When it comes to Kitchen Benchtops, it’s critical that you select the proper material for you to achieve the ideal balance of functionality and aesthetics. Granite, a naturally occurring stone formed by the cooling of magma and found deep inside the Earth’s core, is one of the most popular materials used for benchtops these days. Granite was once an expensive stone, but it has recently become more accessible, contributing to a surge in Granite’s appeal.
Granite Kitchen Benchtops carry around the same level of sophistication and ﬁnesse that tends to be associated with marble. It is also one of the most popular materials for Kitchen Benchtops because it is affordable and still maintains a very desirable appearance. If you’re stuck between choosing Granite or some other stone, such as marble, the following guide will help you decide which stone is perfect for you.
Table of contents
History of Granite
Granite was considered a strictly luxurious option in the 1920s when it was only used to embellish the mansions of the ultra-rich. However, starting in the 1970s, it became a much
more affordable and widely used material. The granite production in many nations increased, such as Brazil, which allowed the commodity to become more widely accessible
As previously stated, Granite is one of the most popular alternatives for Kitchen Benchtops since it is less expensive than marble, for example. Granite also offers other beneﬁts that have contributed to its popularity, including natural durability, physical endurance, ease of maintenance, and availability in a wide range of hues and textures, making it one of the more premium benchtop materials.
Types of Granite
The types of Granite used for benchtops, like any other material, vary greatly in nuance and variation. Granite comes in a wide range of colors, textures, and types, so you have a lot of options when it comes to choosing for your benchtop.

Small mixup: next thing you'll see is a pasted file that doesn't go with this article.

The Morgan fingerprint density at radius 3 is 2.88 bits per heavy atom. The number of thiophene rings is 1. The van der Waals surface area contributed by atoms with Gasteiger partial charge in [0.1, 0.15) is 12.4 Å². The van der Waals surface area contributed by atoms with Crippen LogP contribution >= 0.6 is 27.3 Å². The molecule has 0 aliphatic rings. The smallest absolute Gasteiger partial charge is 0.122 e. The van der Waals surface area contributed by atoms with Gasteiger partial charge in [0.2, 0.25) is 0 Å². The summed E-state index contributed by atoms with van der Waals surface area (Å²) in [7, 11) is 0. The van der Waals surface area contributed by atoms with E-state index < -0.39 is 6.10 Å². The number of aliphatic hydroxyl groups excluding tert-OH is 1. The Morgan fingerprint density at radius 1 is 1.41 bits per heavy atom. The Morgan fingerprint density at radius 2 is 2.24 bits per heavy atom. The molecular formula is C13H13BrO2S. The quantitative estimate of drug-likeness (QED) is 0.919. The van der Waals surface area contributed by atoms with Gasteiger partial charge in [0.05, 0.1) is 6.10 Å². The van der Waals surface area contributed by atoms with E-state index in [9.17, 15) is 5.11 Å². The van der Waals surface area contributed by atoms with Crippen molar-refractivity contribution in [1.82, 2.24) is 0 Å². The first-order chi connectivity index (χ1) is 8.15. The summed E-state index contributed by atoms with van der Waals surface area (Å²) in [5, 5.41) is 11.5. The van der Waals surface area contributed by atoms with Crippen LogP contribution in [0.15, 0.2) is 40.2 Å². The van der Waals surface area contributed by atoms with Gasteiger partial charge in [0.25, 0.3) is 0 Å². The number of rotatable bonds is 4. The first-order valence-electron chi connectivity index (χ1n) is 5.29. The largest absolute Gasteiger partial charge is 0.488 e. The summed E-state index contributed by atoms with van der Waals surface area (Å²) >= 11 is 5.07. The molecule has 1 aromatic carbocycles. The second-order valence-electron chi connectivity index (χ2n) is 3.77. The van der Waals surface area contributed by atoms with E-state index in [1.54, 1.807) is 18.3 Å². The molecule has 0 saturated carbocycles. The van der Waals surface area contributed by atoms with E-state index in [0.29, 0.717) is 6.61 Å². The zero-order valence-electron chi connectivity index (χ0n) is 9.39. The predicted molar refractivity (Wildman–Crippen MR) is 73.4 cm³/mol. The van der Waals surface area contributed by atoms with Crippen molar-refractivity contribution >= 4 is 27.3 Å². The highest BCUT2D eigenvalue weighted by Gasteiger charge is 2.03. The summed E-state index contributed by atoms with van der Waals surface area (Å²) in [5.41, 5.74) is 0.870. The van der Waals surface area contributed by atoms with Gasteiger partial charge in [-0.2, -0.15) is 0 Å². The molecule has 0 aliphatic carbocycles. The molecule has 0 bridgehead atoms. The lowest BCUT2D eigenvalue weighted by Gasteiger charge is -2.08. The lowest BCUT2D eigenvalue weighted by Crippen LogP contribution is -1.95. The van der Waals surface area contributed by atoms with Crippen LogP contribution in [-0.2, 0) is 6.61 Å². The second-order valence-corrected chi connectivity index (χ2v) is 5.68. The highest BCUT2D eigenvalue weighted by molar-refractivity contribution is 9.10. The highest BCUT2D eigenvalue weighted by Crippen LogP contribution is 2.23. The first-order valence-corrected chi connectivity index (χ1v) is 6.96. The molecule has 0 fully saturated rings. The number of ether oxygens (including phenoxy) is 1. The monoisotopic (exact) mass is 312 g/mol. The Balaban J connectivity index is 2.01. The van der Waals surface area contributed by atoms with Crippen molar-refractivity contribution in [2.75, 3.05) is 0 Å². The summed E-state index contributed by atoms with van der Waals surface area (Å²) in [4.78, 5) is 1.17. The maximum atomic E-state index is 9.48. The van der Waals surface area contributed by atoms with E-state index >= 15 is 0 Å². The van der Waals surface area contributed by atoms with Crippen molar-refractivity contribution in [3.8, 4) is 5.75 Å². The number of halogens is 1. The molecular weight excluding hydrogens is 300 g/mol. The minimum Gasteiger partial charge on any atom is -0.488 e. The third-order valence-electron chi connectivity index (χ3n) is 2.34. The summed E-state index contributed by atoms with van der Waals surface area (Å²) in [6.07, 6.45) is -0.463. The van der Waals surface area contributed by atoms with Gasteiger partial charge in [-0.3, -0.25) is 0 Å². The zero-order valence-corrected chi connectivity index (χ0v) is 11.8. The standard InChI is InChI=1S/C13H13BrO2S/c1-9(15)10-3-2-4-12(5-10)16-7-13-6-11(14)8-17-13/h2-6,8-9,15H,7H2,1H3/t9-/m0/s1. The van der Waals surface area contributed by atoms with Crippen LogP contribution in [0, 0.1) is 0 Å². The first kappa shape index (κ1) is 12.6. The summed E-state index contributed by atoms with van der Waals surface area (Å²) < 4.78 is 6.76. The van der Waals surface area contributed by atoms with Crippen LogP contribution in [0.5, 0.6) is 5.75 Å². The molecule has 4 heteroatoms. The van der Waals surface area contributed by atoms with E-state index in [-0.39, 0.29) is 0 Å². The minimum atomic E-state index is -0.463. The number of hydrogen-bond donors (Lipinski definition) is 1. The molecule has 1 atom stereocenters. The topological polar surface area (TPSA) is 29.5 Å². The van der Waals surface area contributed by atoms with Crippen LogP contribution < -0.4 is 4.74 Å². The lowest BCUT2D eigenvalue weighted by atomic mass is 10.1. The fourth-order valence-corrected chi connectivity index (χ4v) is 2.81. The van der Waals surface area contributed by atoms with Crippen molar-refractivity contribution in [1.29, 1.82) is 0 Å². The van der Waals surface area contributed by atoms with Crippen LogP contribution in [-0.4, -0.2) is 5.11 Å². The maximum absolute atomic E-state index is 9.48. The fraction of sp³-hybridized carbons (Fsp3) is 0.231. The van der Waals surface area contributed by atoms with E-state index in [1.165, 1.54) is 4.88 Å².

Granite is not a single mineral, but rather a composite of various minerals such as quartz, potassium, and mica, and the exact amounts of each material inside a single slab change, which is chieﬂy responsible for its varieties. White Granite, Black Granite, Pink Granite, Black and White Granite, and Blue Granite are some of the most common variations of Granite. However, not all of them are utilized for kitchen countertops.
Here, at Avant Stone, we have more than ten slab selections. From Antique Black Granite to Viscount White Granite, we have various options to choose from. As a reputable Granite Supplier, Avant Stone strives to supply you with stunningly adaptable natural surfaces. In Sydney, our strategically situated warehouse is known for offering a superior and modern range of Granite slabs.
Some Points to Keep in Mind
Because a kitchen benchtop is inevitably a piece of real estate where heavy goods like pots, pans, and kitchen appliances will be placed. It’s critical for the material to resist everyday stresses.
Granite is one of the hardest materials used for Kitchen Benchtops, with a Mohs scale rating of 6 to 7, putting it considerably ahead of other typical materials like limestone and marble, which score 3 and 5.